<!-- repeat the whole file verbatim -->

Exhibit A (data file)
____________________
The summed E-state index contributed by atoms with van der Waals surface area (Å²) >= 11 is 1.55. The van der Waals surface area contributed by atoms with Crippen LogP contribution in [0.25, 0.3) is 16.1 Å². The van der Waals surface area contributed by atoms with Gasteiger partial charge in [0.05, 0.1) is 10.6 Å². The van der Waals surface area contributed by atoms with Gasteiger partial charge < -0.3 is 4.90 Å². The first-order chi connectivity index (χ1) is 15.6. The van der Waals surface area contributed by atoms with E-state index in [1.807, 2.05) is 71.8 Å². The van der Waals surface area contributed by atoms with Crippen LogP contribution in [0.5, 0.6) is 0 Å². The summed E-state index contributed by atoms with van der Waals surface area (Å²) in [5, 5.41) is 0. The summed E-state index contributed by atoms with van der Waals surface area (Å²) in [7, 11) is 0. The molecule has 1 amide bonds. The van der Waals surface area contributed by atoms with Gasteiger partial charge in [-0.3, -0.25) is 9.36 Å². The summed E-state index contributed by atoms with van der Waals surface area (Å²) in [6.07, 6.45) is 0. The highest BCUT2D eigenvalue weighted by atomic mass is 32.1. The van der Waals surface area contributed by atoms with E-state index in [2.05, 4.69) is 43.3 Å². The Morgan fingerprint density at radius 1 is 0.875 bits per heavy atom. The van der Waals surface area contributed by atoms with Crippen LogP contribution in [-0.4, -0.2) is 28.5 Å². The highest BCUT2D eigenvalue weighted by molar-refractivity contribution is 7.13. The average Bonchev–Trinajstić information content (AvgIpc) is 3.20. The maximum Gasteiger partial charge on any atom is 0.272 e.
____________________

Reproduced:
The summed E-state index contributed by atoms with van der Waals surface area (Å²) >= 11 is 1.55. The van der Waals surface area contributed by atoms with Crippen LogP contribution in [0.25, 0.3) is 16.1 Å². The van der Waals surface area contributed by atoms with Gasteiger partial charge in [0.05, 0.1) is 10.6 Å². The van der Waals surface area contributed by atoms with Gasteiger partial charge < -0.3 is 4.90 Å². The first-order chi connectivity index (χ1) is 15.6. The van der Waals surface area contributed by atoms with E-state index in [1.807, 2.05) is 71.8 Å². The van der Waals surface area contributed by atoms with Crippen LogP contribution in [0.5, 0.6) is 0 Å². The summed E-state index contributed by atoms with van der Waals surface area (Å²) in [5, 5.41) is 0. The summed E-state index contributed by atoms with van der Waals surface area (Å²) in [7, 11) is 0. The molecule has 1 amide bonds. The van der Waals surface area contributed by atoms with Gasteiger partial charge in [-0.3, -0.25) is 9.36 Å². The summed E-state index contributed by atoms with van der Waals surface area (Å²) in [6.07, 6.45) is 0. The highest BCUT2D eigenvalue weighted by atomic mass is 32.1. The van der Waals surface area contributed by atoms with E-state index in [2.05, 4.69) is 43.3 Å². The Morgan fingerprint density at radius 1 is 0.875 bits per heavy atom. The van der Waals surface area contributed by atoms with Crippen LogP contribution in [-0.4, -0.2) is 28.5 Å². The highest BCUT2D eigenvalue weighted by molar-refractivity contribution is 7.13. The average Bonchev–Trinajstić information content (AvgIpc) is 3.20. The maximum Gasteiger partial charge on any atom is 0.272 e.